President Barack Obama speaks as Vice President Joe Biden stands behind him before signing a memorandum creating a task force to respond to campus rapes during an event for the Council on Women and Girls in the East Room of the White House, January 2014, in Washington, D.C. Carolyn Kaster/AP
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President Barack Obama ramped up efforts to combat campus sexual violence Wednesday, launching a federal task force to aid colleges and universities in their responses to the problem, which was the focus of a landmark investigation by the Center for Public Integrity.

Flanked by senior members of his Cabinet at a White House ceremony, Obama signed a memorandum establishing the so-called White House Task Force to Protect Students from Sexual Assault. Consisting of the Education and Justice Department secretaries, among other administration officials, the interagency group is meant to help schools prevent sexual violence on their campuses, and beef up federal enforcement efforts when they don’t.

“The prevalence of rape and sexual assault at our Nation’s institutions of higher education is both deeply troubling and a call to action,” Obama wrote in his memorandum. “Although schools have made progress in addressing rape and sexual assault,” he said, “more needs to be done to ensure safe, secure environments for students of higher education.”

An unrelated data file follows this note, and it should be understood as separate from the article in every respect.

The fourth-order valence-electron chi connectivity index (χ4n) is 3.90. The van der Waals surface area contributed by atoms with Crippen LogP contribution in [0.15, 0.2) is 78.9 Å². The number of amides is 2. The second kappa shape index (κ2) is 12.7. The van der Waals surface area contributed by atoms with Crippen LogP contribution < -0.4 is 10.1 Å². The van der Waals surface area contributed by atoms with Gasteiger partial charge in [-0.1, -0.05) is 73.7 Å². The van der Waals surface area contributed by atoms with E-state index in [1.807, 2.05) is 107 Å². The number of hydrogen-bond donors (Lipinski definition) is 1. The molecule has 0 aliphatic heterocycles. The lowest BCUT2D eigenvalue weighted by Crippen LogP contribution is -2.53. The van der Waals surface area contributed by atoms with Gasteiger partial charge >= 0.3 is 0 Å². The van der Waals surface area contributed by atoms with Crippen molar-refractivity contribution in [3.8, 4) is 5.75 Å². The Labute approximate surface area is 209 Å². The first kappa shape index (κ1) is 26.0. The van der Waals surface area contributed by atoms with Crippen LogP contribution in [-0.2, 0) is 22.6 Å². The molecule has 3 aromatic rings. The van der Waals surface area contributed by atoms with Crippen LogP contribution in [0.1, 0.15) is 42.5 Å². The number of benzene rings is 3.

Charged with developing “a coordinated Federal response to campus rape and sexual assault,” the task force will target many of the issues highlighted by the Center’s investigation. Published in a six-part series starting in 2009, “Sexual Assault on Campus: A Frustrating Search for Justice” — done in collaboration with National Public Radio — showed that campus judicial proceedings regarding allegations of sexual assault were often confusing, shrouded in secrecy, and marked by lengthy delays. Those who reported sexual assaults encountered a litany of institutional barriers that either assured their silence or left them feeling victimized again. Even students found “responsible” for alleged sexual assaults often faced little punishment, while their victims’ lives frequently turned upside down.

A new report, released yesterday by the White House Council on Women and Girls, describes college students as “particularly vulnerable” to rape and sexual assault, noting that one in five women have become a victim while in college. Entitled “Rape and Sexual Assault: A Renewed Call to Action,” the 38-page report details the Obama administration’s actions against sexual violence in prisons, the military, and on tribal reservations. But it calls campus sexual assault “a particular problem,” noting that “the dynamics of campus life appear to fuel” such incidents.

“Because campus sexual assault is the subject of intersecting federal laws, policies, and grant programs, it is a key area for improved interagency collaboration,” the report states, alluding to the new presidential task force.

In his memorandum, Obama ordered his task force to make policy recommendations in 90 days.

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Kristen Lombardi is the Columbia Journalism Investigations editor.